The government is due later to reveal whether it backs fracking plans, in a landmark ruling for the UK shale gas industry.
Communities Secretary Sajid Javid is deciding on a planning appeal by firm Cuadrilla to test frack in Lancashire.
His backing would enable shale rock to be fracked horizontally for the first time, in a bid to yield more gas.
But, protesters say it uses techniques that risk the environment because of the chemicals and pressure used.
Lancashire County Council refused permission to extract shale gas at two sites – Roseacre and Preston New Road – last year on grounds of noise and traffic impact, forcing Cuadrilla to appeal.
In response, a Planning Inspectorate report was sent to the Department for Communities and Local Government on 4 July, with Mr Javid being given three months to reach a decision on both sites.
The announcement will come after a planning inquiry earlier this year in Blackpool lasted six weeks, during which Cuadrilla restated its case.
If Mr Javid backs the firm’s plans it will not be the first time fracking has been approved since a ban, imposed in 2011 after test drilling led to two earth tremors in Blackpool, was lifted in 2012.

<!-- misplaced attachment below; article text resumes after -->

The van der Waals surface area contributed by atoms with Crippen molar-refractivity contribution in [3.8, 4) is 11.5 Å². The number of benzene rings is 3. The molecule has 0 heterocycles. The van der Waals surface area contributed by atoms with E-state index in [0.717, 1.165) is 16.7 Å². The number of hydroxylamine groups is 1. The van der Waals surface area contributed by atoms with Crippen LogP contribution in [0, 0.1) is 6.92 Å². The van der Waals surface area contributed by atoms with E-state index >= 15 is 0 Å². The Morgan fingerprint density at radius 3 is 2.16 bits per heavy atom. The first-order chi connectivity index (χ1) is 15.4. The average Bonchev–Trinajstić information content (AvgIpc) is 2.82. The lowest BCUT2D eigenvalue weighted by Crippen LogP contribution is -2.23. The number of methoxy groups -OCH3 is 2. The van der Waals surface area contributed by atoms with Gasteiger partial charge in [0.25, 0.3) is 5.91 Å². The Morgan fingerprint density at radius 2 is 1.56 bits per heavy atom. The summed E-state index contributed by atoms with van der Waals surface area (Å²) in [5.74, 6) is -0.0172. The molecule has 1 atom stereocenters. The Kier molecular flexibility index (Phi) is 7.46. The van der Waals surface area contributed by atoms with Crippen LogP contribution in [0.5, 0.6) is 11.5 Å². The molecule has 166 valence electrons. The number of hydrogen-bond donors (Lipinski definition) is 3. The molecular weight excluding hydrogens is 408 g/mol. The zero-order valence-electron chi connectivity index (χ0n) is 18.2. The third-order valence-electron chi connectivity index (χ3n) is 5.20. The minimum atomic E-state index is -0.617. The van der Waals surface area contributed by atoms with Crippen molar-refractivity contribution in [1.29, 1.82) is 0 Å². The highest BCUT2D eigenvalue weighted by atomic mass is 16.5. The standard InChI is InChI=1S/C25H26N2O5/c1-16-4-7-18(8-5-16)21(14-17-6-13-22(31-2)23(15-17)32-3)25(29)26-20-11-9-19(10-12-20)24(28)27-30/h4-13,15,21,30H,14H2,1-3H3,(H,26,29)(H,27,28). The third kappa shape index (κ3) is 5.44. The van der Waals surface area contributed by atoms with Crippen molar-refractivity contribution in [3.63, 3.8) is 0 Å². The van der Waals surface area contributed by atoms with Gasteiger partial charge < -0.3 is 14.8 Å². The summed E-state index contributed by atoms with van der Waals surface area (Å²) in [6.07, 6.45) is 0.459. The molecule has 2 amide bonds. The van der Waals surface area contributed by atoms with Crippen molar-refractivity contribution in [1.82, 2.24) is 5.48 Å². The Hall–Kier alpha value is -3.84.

However, it would the first in the UK to involve horizontal drilling.
Horizontal fracking is a technique in which the well is turned horizontally at a set depth, to extract energy from a layer – or layers – of shale rock.
It is seen as more productive than conventional vertical drilling, which goes directly through the a smaller area of a seam.
In May, North Yorkshire County Council approved an application by Third Gas to vertically extract shale gas near Kirby Misperton in Ryedale.
Drilling companies believe trillions of cubic feet of shale gas may be recoverable underneath parts of the UK and more than 200 onshore exploration licences have been awarded to energy companies.